UA SRP Responds to Gold King Mine Spill

In the wake of the Gold King Mine spill that occurred on August 5, 2015 near Silverton, CO, the University of Arizona Superfund Research Program (UA SRP) has responded to calls for mining and exposure expertise.

Tribal community members along the impacted waterways have special concerns about the safety of using the contaminated water for personal use as well as for watering crops and livestock. In response to such questions and concerns, UA SRP investigators and Cooperative Extension partnered to draft a bulletin, “Understanding the Gold King Mine Spill.” A PDF of the bulletin can be found on our Water Booklets and Videos webpage, or accessed directly accessed by clicking here. (11/15: this document has been updated, to better reflect the current state of affairs.)

Additionally, UA SRP investigators have responded to multiple media requests for information. Dr. Jim Field provided expertise for two Arizona Daily Star articles. He commented on the spill’s potential to impact Arizona drinking water, as well as the long-term impacts of metals in sediments in both the recent spill as well as last year’s mine spill in Sonora, Mexico. Dr. Paloma Beamer also commented on the potential for long-term impacts to health and the environment in an Arizona Farm Bureau article, which also includes a link to the UA SRP Water Booklets and Videos webpage as a resource.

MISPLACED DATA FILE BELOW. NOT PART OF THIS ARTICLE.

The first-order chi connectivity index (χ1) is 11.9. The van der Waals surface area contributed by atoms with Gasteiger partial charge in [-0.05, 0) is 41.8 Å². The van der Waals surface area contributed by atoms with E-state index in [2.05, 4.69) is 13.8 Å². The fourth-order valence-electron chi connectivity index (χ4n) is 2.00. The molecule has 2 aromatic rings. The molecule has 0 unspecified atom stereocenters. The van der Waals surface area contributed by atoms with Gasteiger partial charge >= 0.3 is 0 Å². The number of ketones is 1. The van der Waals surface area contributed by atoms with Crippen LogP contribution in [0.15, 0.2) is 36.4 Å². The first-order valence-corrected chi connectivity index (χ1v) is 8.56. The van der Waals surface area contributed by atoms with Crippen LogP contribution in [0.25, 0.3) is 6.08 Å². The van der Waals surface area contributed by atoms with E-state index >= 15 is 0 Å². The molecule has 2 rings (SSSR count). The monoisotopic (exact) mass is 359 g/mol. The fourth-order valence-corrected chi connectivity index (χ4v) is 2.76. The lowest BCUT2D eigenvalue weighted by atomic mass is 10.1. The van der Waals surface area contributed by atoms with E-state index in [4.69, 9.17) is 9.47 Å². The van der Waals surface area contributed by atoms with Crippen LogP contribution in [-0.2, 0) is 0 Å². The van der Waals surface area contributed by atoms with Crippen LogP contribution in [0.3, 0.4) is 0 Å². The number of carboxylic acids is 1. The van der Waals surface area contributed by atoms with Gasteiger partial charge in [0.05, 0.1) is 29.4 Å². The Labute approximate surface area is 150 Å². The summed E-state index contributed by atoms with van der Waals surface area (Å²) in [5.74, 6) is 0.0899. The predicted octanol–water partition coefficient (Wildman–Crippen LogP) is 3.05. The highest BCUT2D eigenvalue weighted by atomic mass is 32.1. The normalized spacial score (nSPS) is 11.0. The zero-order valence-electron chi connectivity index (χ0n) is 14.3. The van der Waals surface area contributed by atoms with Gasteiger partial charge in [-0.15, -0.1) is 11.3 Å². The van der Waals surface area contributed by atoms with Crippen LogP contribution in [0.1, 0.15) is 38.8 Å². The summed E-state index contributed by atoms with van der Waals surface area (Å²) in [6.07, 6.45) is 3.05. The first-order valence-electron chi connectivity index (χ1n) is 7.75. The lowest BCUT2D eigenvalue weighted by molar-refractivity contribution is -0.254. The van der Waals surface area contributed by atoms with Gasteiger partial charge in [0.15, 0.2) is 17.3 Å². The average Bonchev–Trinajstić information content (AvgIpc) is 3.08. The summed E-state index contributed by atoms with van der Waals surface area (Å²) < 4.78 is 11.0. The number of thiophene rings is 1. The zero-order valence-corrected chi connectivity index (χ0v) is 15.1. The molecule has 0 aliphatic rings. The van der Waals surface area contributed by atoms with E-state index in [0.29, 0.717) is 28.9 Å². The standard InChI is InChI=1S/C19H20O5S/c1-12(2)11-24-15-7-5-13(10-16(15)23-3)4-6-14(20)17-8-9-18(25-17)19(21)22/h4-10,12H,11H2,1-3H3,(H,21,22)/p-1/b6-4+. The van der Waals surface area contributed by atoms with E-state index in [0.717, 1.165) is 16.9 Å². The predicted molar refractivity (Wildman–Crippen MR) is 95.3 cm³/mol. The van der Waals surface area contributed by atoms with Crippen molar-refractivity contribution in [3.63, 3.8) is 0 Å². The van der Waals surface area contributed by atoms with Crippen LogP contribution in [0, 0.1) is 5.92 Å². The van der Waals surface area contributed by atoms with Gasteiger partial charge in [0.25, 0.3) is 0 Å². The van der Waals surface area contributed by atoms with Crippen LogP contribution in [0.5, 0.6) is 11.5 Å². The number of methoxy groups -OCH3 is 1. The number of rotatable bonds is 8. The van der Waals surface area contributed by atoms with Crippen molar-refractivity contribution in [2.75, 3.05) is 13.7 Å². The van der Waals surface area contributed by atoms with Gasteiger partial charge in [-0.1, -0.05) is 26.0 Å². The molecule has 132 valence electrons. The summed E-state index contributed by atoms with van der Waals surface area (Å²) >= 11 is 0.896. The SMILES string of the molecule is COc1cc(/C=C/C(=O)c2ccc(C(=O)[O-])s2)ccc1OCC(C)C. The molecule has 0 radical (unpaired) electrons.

Dr. Raina Maier and Dr. Karletta Chief appeared on Arizona Week, a newsmagazine produced by Arizona Public Media. The pair spoke about UA SRP’s work with legacy mining sites and tribal communities, the extent of the contamination and potential for impact to the environment, and the significance of the spill to Navajo livelihoods and cultural beliefs. Chief was also featured on an episode of Native America Calling (starting approx. 44:25), a live call-in program which can be heard on over 70 public, community, and tribal radio stations and the internet. She spoke about the legacy of mining impacts to the Navajo Nation, as well as water quality following the recent spill.

Read more in the NIEHS Environmental Factor.